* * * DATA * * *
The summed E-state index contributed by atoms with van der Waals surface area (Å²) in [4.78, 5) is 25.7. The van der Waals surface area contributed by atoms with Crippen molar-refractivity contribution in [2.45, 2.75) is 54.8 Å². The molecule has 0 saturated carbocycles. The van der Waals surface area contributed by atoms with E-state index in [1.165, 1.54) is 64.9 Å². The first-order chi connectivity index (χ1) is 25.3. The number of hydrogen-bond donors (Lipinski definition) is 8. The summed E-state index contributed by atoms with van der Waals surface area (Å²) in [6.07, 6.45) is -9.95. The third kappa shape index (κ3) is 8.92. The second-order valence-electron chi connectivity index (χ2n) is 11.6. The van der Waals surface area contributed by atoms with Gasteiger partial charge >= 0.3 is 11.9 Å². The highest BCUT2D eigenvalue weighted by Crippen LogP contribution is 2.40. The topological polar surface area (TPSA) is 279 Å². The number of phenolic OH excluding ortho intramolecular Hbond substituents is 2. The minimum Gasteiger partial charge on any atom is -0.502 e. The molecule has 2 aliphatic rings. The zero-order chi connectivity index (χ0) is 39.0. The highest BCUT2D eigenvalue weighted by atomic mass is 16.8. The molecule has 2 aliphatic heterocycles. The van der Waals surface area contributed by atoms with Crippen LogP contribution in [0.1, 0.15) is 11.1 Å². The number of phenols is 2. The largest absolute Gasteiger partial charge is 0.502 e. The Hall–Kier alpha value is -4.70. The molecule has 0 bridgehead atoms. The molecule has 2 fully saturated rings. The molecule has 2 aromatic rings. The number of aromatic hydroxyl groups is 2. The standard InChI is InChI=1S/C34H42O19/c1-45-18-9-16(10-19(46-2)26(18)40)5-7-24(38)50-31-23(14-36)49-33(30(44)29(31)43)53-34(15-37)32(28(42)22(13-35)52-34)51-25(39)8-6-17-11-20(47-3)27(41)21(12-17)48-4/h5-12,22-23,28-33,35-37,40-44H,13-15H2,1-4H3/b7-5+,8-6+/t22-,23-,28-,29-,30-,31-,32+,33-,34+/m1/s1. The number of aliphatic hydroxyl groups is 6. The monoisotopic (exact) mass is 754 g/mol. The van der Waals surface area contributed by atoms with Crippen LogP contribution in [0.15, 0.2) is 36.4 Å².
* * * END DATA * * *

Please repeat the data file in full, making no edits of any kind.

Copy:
The summed E-state index contributed by atoms with van der Waals surface area (Å²) in [4.78, 5) is 25.7. The van der Waals surface area contributed by atoms with Crippen molar-refractivity contribution in [2.45, 2.75) is 54.8 Å². The molecule has 0 saturated carbocycles. The van der Waals surface area contributed by atoms with E-state index in [1.165, 1.54) is 64.9 Å². The first-order chi connectivity index (χ1) is 25.3. The number of hydrogen-bond donors (Lipinski definition) is 8. The summed E-state index contributed by atoms with van der Waals surface area (Å²) in [6.07, 6.45) is -9.95. The third kappa shape index (κ3) is 8.92. The second-order valence-electron chi connectivity index (χ2n) is 11.6. The van der Waals surface area contributed by atoms with Gasteiger partial charge >= 0.3 is 11.9 Å². The highest BCUT2D eigenvalue weighted by Crippen LogP contribution is 2.40. The topological polar surface area (TPSA) is 279 Å². The number of phenolic OH excluding ortho intramolecular Hbond substituents is 2. The minimum Gasteiger partial charge on any atom is -0.502 e. The molecule has 2 aliphatic rings. The zero-order chi connectivity index (χ0) is 39.0. The highest BCUT2D eigenvalue weighted by atomic mass is 16.8. The molecule has 2 aliphatic heterocycles. The van der Waals surface area contributed by atoms with Crippen LogP contribution in [0.1, 0.15) is 11.1 Å². The number of phenols is 2. The largest absolute Gasteiger partial charge is 0.502 e. The Hall–Kier alpha value is -4.70. The molecule has 0 bridgehead atoms. The molecule has 2 fully saturated rings. The molecule has 2 aromatic rings. The number of aromatic hydroxyl groups is 2. The standard InChI is InChI=1S/C34H42O19/c1-45-18-9-16(10-19(46-2)26(18)40)5-7-24(38)50-31-23(14-36)49-33(30(44)29(31)43)53-34(15-37)32(28(42)22(13-35)52-34)51-25(39)8-6-17-11-20(47-3)27(41)21(12-17)48-4/h5-12,22-23,28-33,35-37,40-44H,13-15H2,1-4H3/b7-5+,8-6+/t22-,23-,28-,29-,30-,31-,32+,33-,34+/m1/s1. The number of aliphatic hydroxyl groups is 6. The monoisotopic (exact) mass is 754 g/mol. The van der Waals surface area contributed by atoms with Crippen LogP contribution in [0.15, 0.2) is 36.4 Å².